Monday, August 15, 2005

The Perseid Adventures Part II: a small digression about robins

Synopsis: It's August 11th, the night when the meteor shower known as the Perseids is going to be at its peak. At a little after 4:00 a.m. my friend Naomi Machado and I meet at Cedar Hill, a vantage point chosen by our astronomy mentors, two friendly amateur astronomers. But as we settle down to watch we can see that the sky is covered by clouds. It doesn't look like we'll see any shooting stars that morning.

Before going on with our adventure, in the interest of disclosure I must admit that Naomi and I had an additional mission that morning. It was not shooting stars alone that had dragged us out of our beds at 4 a.m. We were also there to pursue a scientific study. Our subject of study was a common Central Park bird: the American Robin

. For almost two months we had been observing an odd phenomenon: just before sunset robins, hundreds of robins, quietly streamed into into a particular Linden tree on the north side of the Great Lawn.

That was pretty strange, it seemed to us, hundreds of robins flying into a tree. But stranger yet was the fact that all the arriving birds seemed to be males. How did we know? Well, male robins can be distinguished from females by the color of their chests.. The males' red breasts are a much darker and deeper russet-red; the females' fronts look a bit pale and washed out. No value judgement here. That's just the way it is.

Of all the thousands of people playing baseball, flying kites, having picnics, or just hanging out at this major Central Park gathering place, none besides us seemed aware that in their midst was a boys' dormitory for robins. Naomi and I loved having this little secret.

By the middle of May the dormitory dropped its single-sex rule. That was when the males began to be joined by increasing numbers of newly-fledged offspring. The kids could also be distinguished by breast color, for they had neither the rich russet color of their fathers nor the pale reddish tones of their mothers. they were completely speckled, like other members of the thrush family. At this point the dorm became a father-and-son or father-daughter club. The addition of the youngsters made the numbers of birds going to sleep at the northeast end of the Great Lawn even greater. We watched the overflow move into another Linden just across the path.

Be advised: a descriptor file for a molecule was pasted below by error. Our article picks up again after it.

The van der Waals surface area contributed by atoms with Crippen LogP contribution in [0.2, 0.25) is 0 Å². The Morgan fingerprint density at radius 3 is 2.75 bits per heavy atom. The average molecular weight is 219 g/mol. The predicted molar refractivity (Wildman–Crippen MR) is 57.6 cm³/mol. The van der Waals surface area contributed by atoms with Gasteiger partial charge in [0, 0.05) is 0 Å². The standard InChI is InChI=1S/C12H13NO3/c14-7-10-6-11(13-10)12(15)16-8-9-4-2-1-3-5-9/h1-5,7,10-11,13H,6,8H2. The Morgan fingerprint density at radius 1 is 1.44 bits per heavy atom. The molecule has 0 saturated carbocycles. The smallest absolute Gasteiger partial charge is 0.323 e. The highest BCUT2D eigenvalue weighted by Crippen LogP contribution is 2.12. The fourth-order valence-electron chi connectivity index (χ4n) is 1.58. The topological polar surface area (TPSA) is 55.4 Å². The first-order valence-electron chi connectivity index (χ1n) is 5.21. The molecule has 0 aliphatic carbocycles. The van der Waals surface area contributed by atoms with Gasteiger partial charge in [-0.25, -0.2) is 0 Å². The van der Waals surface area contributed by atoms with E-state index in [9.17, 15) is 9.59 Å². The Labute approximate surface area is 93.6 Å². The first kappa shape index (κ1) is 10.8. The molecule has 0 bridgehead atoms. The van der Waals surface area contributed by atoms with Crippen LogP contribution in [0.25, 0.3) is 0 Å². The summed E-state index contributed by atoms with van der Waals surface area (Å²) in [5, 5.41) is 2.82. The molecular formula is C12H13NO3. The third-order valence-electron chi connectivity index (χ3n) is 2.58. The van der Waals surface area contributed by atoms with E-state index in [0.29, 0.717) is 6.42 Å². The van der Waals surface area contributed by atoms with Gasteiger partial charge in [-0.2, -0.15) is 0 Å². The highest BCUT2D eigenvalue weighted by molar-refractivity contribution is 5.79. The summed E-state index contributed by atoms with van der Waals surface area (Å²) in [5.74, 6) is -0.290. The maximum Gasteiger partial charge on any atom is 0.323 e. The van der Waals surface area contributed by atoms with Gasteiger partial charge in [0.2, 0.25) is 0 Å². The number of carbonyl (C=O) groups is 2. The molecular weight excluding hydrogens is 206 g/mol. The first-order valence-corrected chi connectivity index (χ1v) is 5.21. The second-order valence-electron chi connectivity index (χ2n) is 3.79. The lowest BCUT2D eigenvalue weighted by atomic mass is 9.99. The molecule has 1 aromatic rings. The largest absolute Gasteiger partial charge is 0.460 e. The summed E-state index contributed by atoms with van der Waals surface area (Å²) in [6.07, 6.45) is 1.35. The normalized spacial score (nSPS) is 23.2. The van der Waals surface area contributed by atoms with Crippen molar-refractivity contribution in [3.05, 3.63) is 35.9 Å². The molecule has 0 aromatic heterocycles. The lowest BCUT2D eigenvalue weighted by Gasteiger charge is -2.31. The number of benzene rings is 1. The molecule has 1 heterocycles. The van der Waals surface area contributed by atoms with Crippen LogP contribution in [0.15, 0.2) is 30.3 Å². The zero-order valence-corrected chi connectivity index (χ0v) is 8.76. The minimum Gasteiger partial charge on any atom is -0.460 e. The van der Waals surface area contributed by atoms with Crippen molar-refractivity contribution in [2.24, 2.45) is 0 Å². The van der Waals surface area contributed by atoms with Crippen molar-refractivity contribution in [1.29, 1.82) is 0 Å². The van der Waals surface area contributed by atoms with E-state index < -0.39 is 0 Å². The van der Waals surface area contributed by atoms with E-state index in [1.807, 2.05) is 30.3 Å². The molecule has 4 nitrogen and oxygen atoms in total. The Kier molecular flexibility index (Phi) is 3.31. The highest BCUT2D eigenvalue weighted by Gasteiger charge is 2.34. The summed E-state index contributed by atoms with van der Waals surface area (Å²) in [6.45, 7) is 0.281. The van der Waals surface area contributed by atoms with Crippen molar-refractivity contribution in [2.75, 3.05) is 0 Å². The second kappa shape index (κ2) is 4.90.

Where were the Moms? It wasn't hard to figure out, for robins are known to have two and often three broods of young each season. The female robins were scattered throughout the park taking care of brood after brood of young. They were incubating eggs, and then feeding and grooming keeping the young warm and dry all night. All the while the robin menfolk, and later the kids from the first two broods of the year spent their evenings socializing at the northeast end of the Great Lawn, smoking cigars, or listening for worms in the ground or whatever it is that fathers and kids do when left to their own devices.

The whole area of birds' sleep is a vast unknown. Look in the index of any ornithology text book and you won't find an entry for sleep. For Naomi and me, this mystery activated our spirit of scientific inquiry. We began to take notes on the bedtime rituals of our fraternity-boy robins.We took notes on the progression of sounds that seemed to characterize their bedtime ritual--from a loud cackle-like call, to softer whinnies to a final chorus of kwick-kwick, kwick-kwicks. And then silence, as if all those robin sounds had been turned off like a faucet. We noted the changes that occurred when the guys were joined by scores of awkward, noisy fledglings.

After a while we realized that our observations were incomplete. We had spent many hours of observing robins going to bed at night. Now we had to find out what happened at night's end. When did the birds wake up in the robin dormitory? What kinds of sounds did they make. Did they fly out all in one big rush, or did they trickle out slowly?

We saw our opportunity when the meteor shower was announced and Cedar Hill was chosen as the best viewing spot. Cedar Hill, as it happens, is quite near the Great Lawn; ten minutes of leisurely strolling would get us to the tree. Here's how we imagined our morning: after pigging out on the spectacle of hundreds of fiery bodies streaking across the sky, we'd hurry over to the Robin Dormitory a little before sunrise, to check how the birds began their day.

To be continued